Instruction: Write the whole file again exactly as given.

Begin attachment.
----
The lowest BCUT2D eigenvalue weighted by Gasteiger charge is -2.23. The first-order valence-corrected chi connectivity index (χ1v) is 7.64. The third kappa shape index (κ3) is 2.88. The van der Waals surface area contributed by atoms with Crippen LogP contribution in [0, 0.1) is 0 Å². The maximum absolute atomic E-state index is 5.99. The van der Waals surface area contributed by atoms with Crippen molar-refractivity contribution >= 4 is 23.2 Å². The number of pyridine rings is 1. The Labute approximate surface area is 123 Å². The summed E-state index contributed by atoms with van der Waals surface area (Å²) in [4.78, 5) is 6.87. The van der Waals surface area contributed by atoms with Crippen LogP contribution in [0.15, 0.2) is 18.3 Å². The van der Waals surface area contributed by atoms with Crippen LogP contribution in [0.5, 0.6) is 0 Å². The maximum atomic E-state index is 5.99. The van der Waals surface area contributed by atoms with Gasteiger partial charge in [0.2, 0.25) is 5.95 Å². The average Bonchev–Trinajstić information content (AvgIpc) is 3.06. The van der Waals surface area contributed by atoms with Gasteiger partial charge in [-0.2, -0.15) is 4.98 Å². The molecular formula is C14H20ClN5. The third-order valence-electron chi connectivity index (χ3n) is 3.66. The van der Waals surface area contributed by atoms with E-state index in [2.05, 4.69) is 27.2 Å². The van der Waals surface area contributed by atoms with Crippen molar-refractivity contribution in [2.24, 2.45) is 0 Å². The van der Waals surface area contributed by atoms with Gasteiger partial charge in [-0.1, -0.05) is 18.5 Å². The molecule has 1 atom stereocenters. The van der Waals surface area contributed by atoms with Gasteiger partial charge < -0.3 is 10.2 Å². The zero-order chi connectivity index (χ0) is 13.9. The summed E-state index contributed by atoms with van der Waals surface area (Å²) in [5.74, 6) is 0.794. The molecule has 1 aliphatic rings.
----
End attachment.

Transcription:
The lowest BCUT2D eigenvalue weighted by Gasteiger charge is -2.23. The first-order valence-corrected chi connectivity index (χ1v) is 7.64. The third kappa shape index (κ3) is 2.88. The van der Waals surface area contributed by atoms with Crippen LogP contribution in [0, 0.1) is 0 Å². The maximum absolute atomic E-state index is 5.99. The van der Waals surface area contributed by atoms with Crippen molar-refractivity contribution >= 4 is 23.2 Å². The number of pyridine rings is 1. The Labute approximate surface area is 123 Å². The summed E-state index contributed by atoms with van der Waals surface area (Å²) in [4.78, 5) is 6.87. The van der Waals surface area contributed by atoms with Crippen LogP contribution in [0.15, 0.2) is 18.3 Å². The van der Waals surface area contributed by atoms with Crippen LogP contribution in [0.5, 0.6) is 0 Å². The maximum atomic E-state index is 5.99. The van der Waals surface area contributed by atoms with Gasteiger partial charge in [0.2, 0.25) is 5.95 Å². The average Bonchev–Trinajstić information content (AvgIpc) is 3.06. The van der Waals surface area contributed by atoms with Gasteiger partial charge in [-0.2, -0.15) is 4.98 Å². The molecular formula is C14H20ClN5. The third-order valence-electron chi connectivity index (χ3n) is 3.66. The van der Waals surface area contributed by atoms with E-state index in [2.05, 4.69) is 27.2 Å². The van der Waals surface area contributed by atoms with Crippen molar-refractivity contribution in [2.24, 2.45) is 0 Å². The van der Waals surface area contributed by atoms with Gasteiger partial charge in [-0.1, -0.05) is 18.5 Å². The molecule has 1 atom stereocenters. The van der Waals surface area contributed by atoms with Gasteiger partial charge < -0.3 is 10.2 Å². The zero-order chi connectivity index (χ0) is 13.9. The summed E-state index contributed by atoms with van der Waals surface area (Å²) in [5.74, 6) is 0.794. The molecule has 1 aliphatic rings.